Follow the same steps as for the rolls recipe above, except shape into a loaf. After it is baked, I let it cool, then slice it, and let the slices lie flat over night to dry out. Then I will toast them and cut them into cubes.
For the stuffing, I mix 1/2 cup of butter with 1 cup of chicken or turkey broth (I use the turkey broth that came from the bird) plus 2 stalks of celery, 1 medium onion chopped, 1 tsp salt, 2 tsp. poultry seasoning. Boil the broth with the onions and celery and seasonings, then pour it over the toasted bread crumbs. Toss it and add more broth if the stuffing is too dry. I will put it in a casserole with a lid, or tight fitting aluminum foil and bake it for thirty minutes so it can steam. Then I will remove the cover and continue baking for an added 15 minutes, so that the top can crisp up.

Garlic Mashed Potatoes:
5 lbs. russet potatoes
1/2 cup margarine
1 1/2 cups milk
3 cloves of garlic
salt and pepper to taste
Peel and cube the potatoes, put them in a large pot of water. Peel and mince the garlic and add it to the potatoes. Bring them to a boil and  let them cook until tender. Once well cooked, drain them, add the remaining ingredients and mash mash mash. Put them in a bowl with a lid and pop them in an insulated place like the microwave until serving time.

Turkey Broth:
There are two ways I get my turkey broth. The first way is to boil the neck and inards, which I will do early in the morning. I will remove the giblets and solids, and cook down the water to half, then siphon off the foam and save the wat I will add this to the rest of the stock that I get from the actual turkey.
The next requires jars. I always save my jars so I have plenty. You'll need an extra hand probably too. I open up the turkey bag while it's in the pan, remove the bird, and pour all of the juices into the pan. I use a slotted spoon to remove any large pieces, and carefully tip the juices into the jars that I have sitting in the kitchen sink. I'll taste the broth to make sure it's not too salty if too much of the brine was left in the cavities. I let it sit for about ten minutes, so the fats and oils rise to the top. I then slowly dribble in a bit of clean water, forcing the fats and oils to run out over the top and down the sides and I'm left with clean yummy broth. I usually get about four jars. 1 for gravy, 1 for stuffing, one for my pot pie later in the week, and another for whatever I feel like using it for.

Turkey Gravy:
1/2 cup margarine
1/2 cup flour
1 jar (2 cups) turkey broth
In a heavy sauce pan, melt the butter. Sprinkle in the flour and whisk. Allow this to cook out for a minute or two, watching it carefully. Slowly add in your broth, whisking vigorously to break up any lumps. Add as much broth as you need to come to the thickness you like, salt and pepper to taste though you shouldn't need much salt.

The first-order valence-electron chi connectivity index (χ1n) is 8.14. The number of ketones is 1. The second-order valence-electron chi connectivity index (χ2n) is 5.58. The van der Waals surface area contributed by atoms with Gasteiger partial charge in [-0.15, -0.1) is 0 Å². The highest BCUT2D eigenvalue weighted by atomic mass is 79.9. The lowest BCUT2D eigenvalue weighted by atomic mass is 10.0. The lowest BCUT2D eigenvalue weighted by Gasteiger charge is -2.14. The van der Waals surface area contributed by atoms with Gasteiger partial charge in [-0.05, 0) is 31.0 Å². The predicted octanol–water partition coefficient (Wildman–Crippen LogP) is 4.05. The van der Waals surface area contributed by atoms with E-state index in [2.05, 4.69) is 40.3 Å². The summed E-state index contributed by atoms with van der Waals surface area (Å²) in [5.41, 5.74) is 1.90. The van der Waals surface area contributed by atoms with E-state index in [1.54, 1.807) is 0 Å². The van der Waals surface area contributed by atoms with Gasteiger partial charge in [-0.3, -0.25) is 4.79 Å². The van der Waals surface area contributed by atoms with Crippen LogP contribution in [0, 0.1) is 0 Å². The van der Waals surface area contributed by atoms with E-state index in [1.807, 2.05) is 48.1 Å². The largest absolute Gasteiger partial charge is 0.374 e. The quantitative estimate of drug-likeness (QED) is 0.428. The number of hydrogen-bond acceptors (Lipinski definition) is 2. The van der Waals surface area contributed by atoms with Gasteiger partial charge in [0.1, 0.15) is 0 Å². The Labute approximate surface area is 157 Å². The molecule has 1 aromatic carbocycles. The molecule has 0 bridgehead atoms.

Pumpkin pie:
Crust - 2 cups white flour
1 tsp. salt
1/2 cup shortening
a few tsp. water
In a mixing bowl, combine the flour and salt. Add in the shortening and use a fork or pastry cutter to break up into small pea sized bits. Slowly add water, using a fork to mix, one small section at a time, then give it a good couple of kneads. Roll it out on a floured surface, the roll it up onto a pin and transfer it to a pie plate. Prick the bottom for ventilation.
3 eggs
3/4 cups sugar
2 tsp. pumpkin pie spice
1/2 tsp. salt
30 oz pumpkin
12 oz evaporated milk
Preheat your oven to 425F. Beat your eggs until foamy, then mix in remaining ingredients. Place your pie plate on your oven rack, and slowly pour in your filling until it is to the rim. Carefully slide it in and bake for 15 minutes. Reduce your oven temperature and bake for an additional 45 minutes to an hour. I do the pies the night before.

Chocolate (Nonnie) Pie:
1 1/2 packages of honey graham crackers (1/2 a box)
3/4 cup margarine, melted.
Use a rolling pin to crush the crackers into crumbs, then place them in a pie plate and add the melted butter. Your crumb pie should be over-moist, don't worry. Pop it in a 400F oven for 15 to 20 minutes, until dry and slightly browned. It will be very crunchy and not crumbly.
Cook 8.4 oz of Jello Brand chocolate pudding (this is one big box and one little box) with only 3.5 cups of milk. Cook according the package directions. Pour into the crust and refrigerate over night.

There is something missing... oh yes. The cranberry sauce. I don't like it and neither do the kids, my husband insists on jelly, so it is the one thing I buy in a can. Ocean Spray, to be exact. ;-)

Happy Thanksgiving!